Life (4K UHD Blu-ray Review)

Life 4K UHD ReviewDespite loving all things sci-fi and horror Life is a movie I had been against ever since I saw the very first trailer on television last year.  I felt like it was such a ripoff of Alien that it did not even warrant my attention.  However, the one thing I could not deny was what an absolutely fantastic cast it has.  I have to admit that having Rebecca Ferguson (not related to Sean Ferguson by any means) made it more manageable to get me in the door.  Well that and my fiancee’s constant nagging that she was so excited for it.  She does so much for me that I have to take one for the team for her every so often.  Ha ha.  Fifty Shades Darker comes instantly to mind in that category.  LOL.  But I digress.  Today we’re here to talk about Sony/Columbia Picture’s new sci-fi picture, Life, not the Milton Bradley board game or the Venom movie spinoff hot off the press on the 4K Ultra HD format.



So despite not being a Venom spinoff, sorry guys, Life is billed as a science fiction horror film.  It’s directed by Daniel Espinosa (Safe House, Child 44) off a screenplay written by Rhett Reese and Paul Wernick.  The movie essentially follows a six-member crew of the International Space Station, comprised of a great looking cast, that intercepts the first evidence of life on Mars.  The flick stars the main billing likes of Jake Gyllenhaal, Rebecca Ferguson and Ryan Reynolds and includes Hiroyuki Sanada, Ariyon Bakare and Olga Dihovichnaya as the remaining three astronauts.  There are a few more humans here or there, but none we really care about like our aforementioned magnificent six.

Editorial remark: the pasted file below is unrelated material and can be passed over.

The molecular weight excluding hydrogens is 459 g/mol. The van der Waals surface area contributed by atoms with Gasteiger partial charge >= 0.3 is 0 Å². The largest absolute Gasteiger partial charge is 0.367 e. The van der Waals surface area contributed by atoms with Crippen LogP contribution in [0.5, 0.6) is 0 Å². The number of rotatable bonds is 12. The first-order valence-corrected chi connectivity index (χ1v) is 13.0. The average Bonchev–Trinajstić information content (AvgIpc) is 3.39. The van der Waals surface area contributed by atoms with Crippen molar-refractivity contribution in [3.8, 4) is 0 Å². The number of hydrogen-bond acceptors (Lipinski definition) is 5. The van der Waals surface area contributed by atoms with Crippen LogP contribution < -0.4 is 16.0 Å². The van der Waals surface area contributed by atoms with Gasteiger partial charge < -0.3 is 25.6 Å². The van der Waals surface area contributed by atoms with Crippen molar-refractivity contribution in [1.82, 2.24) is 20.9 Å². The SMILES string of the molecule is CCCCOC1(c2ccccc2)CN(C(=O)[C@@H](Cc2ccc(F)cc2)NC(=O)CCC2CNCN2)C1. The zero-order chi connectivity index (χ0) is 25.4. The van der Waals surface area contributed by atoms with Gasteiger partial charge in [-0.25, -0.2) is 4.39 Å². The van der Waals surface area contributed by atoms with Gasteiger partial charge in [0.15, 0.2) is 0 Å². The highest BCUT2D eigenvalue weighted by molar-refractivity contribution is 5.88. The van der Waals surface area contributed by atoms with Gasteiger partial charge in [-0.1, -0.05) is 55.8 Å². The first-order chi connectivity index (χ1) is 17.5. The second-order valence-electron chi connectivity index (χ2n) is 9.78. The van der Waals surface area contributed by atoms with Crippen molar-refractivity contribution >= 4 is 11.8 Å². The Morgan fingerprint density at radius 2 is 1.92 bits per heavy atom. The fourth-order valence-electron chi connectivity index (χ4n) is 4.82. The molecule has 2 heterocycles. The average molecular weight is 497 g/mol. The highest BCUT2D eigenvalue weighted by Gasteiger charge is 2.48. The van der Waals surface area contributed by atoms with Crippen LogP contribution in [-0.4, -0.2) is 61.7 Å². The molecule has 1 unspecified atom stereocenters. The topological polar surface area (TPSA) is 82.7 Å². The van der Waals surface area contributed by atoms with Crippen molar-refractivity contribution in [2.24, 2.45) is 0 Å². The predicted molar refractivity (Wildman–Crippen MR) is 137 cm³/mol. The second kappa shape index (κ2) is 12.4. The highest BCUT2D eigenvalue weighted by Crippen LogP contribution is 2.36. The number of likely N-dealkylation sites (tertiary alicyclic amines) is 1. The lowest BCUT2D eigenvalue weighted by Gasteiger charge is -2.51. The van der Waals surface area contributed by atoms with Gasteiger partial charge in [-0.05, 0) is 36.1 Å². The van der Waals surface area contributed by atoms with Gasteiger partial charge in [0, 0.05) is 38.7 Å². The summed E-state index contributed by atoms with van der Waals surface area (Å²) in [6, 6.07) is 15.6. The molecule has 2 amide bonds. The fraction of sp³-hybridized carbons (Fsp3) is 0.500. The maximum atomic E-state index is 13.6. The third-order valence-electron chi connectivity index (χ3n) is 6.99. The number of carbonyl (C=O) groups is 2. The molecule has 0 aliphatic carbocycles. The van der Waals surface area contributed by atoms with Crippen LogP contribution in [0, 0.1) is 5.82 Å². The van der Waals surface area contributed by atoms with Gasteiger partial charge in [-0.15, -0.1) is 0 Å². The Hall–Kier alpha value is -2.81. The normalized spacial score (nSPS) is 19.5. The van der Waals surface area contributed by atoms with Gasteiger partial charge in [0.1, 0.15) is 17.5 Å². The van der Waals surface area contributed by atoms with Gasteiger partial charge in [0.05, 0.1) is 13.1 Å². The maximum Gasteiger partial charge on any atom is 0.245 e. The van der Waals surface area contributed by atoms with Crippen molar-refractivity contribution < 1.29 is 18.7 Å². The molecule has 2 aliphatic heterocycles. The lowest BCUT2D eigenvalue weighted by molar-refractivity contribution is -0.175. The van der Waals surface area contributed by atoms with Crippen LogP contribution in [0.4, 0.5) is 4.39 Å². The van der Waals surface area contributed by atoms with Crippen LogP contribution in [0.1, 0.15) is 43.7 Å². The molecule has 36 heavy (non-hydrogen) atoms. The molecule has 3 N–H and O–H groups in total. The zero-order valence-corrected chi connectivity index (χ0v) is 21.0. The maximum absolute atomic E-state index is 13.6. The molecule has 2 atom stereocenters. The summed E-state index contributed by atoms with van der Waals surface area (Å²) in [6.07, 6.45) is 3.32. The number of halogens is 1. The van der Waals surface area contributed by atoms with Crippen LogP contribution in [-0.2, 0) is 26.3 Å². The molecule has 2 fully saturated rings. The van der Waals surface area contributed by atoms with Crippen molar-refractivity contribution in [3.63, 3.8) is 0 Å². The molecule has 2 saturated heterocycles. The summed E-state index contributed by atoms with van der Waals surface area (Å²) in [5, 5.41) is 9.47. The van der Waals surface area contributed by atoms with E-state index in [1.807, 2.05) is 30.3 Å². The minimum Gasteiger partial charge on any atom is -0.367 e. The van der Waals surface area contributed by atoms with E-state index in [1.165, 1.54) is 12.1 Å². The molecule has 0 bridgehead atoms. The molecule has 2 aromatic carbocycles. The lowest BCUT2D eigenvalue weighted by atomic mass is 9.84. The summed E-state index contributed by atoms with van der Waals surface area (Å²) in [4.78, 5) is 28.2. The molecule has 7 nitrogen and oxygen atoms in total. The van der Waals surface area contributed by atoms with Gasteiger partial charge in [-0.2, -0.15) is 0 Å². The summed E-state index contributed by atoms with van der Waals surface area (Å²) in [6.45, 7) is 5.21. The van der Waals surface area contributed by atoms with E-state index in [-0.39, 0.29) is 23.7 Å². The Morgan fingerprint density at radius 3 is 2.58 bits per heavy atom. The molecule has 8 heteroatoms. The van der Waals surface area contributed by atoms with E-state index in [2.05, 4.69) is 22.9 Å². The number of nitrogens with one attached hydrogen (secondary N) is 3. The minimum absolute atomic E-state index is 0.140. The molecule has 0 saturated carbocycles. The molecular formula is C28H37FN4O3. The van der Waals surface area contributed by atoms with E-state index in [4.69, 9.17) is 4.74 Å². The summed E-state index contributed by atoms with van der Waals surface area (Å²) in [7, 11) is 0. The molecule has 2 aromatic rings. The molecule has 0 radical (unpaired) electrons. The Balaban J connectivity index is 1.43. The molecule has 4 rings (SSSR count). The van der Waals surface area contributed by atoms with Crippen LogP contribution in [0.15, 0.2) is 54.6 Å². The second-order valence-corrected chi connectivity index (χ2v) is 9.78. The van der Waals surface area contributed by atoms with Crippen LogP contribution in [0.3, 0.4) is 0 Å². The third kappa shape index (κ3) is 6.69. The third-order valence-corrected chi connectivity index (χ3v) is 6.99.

The six astronauts we spoke of up above are all aboard the International Space Station (ISS for short now).  They are on the cusp of one of the most important discoveries in human history: the first evidence of extraterrestrial “life” on planet Mars.  As you’ve probably seen from the trailers and miscellaneous TV spots the members of the crew conduct their research on the organic life form sample they intercept via a space probe returning from the red planet.  However, the rapidly evolving life-form proves far more intelligent and terrifying than anyone of them could have imagined.  Hence why I called this movie Alien.  The trailer looks like an Alien film and really does nothing to distinguish itself from that franchise.  The real question for me initially going in was would it be any different?  So trapped aboard the ISS with the rapidly-growing “alien” organism, the crew must find out how to kill it before it manages to escape and ravages the Earth.